Well, folks, today was the day! I have met little miss Sienna, the youngest of the American Kestrels at the University of Minnesota Raptor Center. She hatched in 2015 - the folks at the Raptor Center were able to determine that from the plumage she wore when she was discovered in Wabasha that year compared to that she had after molting. A beautiful female with big dark eyes.
I did not know that American Kestrels not only focus with their eyes in the same way we do but also with another focus point in their eyes that gives their vision sharper dimensions for hunting, called the fovea. This certainly must play into how they keep their heads still as they focus on one thing as their little bodies move.
Sienna has all her left primaries in place, but because she luckily managed to escape from something early in life with only the loss of her upper wing digit, there are no right primaries. Her striped tail, her sienna-brown contour feathers, her grey-blue crown, her streaky breast, her strong kestrel legs with their beige feathers are all there, though.
She is a little gourmet! Mike, her trainer, saves her choice pieces of liver to eat when raptor meals are prepared for the education birds. A delicious reward for a good bird who gets on the gram scale for her daily weigh in and gives education programs - yea, Sienna!
She molts in mid-summer and is a little more vocal during the regular spring breeding season, being an education bird instead of a wild mother hen. She comes inside the Raptor Center from the courtyard to live when the temperature is freezing outside here, but all the rest of the year, she has special mews to live in where everywhere she wants to be is easy to get to if all she can do is hop and walk... perches, platforms, astroturf and a hutch.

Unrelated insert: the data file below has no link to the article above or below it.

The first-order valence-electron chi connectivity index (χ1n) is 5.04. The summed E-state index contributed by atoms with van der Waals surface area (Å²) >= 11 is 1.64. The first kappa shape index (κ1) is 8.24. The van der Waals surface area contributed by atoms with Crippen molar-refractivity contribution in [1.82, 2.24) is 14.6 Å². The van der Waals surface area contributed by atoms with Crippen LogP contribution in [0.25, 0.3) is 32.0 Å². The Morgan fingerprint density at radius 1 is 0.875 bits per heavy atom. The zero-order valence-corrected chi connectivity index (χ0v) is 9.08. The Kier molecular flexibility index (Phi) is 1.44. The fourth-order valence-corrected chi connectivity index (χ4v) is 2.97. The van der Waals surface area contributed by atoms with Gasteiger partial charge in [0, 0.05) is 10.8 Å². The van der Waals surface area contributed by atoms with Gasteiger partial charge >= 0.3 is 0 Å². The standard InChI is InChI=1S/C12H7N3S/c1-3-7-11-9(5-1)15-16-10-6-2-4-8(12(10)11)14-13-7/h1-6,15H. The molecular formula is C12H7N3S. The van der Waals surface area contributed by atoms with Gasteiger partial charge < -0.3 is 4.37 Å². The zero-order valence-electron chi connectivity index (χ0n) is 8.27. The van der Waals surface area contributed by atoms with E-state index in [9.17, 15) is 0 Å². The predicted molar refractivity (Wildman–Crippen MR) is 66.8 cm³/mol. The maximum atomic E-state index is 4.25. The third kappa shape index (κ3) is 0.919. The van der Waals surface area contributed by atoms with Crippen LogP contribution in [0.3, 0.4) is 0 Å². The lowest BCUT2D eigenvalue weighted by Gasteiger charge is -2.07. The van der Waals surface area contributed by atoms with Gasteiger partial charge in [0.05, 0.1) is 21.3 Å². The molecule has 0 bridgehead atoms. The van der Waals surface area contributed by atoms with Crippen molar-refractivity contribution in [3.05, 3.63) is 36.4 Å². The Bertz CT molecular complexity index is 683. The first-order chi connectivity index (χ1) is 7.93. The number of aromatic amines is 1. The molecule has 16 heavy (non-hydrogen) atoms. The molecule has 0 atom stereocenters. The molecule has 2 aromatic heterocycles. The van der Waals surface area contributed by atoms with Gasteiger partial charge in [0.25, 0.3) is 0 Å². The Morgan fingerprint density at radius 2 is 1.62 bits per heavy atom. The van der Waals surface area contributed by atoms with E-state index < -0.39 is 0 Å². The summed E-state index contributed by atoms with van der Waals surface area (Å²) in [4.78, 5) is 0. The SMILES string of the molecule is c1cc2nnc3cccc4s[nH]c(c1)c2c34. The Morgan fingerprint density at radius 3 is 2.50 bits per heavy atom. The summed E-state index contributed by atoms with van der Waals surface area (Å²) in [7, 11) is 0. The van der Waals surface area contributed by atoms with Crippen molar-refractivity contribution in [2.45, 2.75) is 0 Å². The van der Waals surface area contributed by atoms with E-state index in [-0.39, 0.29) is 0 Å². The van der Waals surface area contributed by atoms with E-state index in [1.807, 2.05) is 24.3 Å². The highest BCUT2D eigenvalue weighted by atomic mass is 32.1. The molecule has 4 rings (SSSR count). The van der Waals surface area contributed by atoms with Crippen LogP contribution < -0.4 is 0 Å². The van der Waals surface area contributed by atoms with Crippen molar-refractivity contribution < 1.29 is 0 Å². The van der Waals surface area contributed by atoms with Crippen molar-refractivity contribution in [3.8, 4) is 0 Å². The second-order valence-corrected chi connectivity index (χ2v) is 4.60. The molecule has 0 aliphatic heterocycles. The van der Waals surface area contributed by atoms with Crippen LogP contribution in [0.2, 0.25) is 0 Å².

The thing that makes me sad is that I thought I was taking a video of Sienna and it wasn't recording her. She is such a beauty!
My friend and I also saw a young bald eagle, a peregrine high up on her ledge perches, a pretty great horned owl from northern Minnesota where it is snowier so more of her feathers are white, three red-tailed hawks (a light phase one and a dark phase one besides a hen with normal plumage), a venerable 40 year old turkey vulture, and another pretty female kestrel named Violet. She, too, has a special 'freeloft', adapted because she can fly only for short distances. It is more of a 'safe flight cage' because she can fly.
I do have pictures of Violet! She wasn't feeling all that well today, poor gal...
We also examined artifacts, like raptor flight feathers and raptor feet and talons. The talons are sharp even on the artifacts, I felt them. Amazing, all the different sizes. The little kestrel foot had quite the claws!
Back for more sponsoring my sweet Sienna and also another bird next year!
PS: I found out that American Kestrels are about as heavy as 115 paper clips, that male Bald Eagles are seven or eight pounds and that female Bald Eagles are ten or eleven pounds.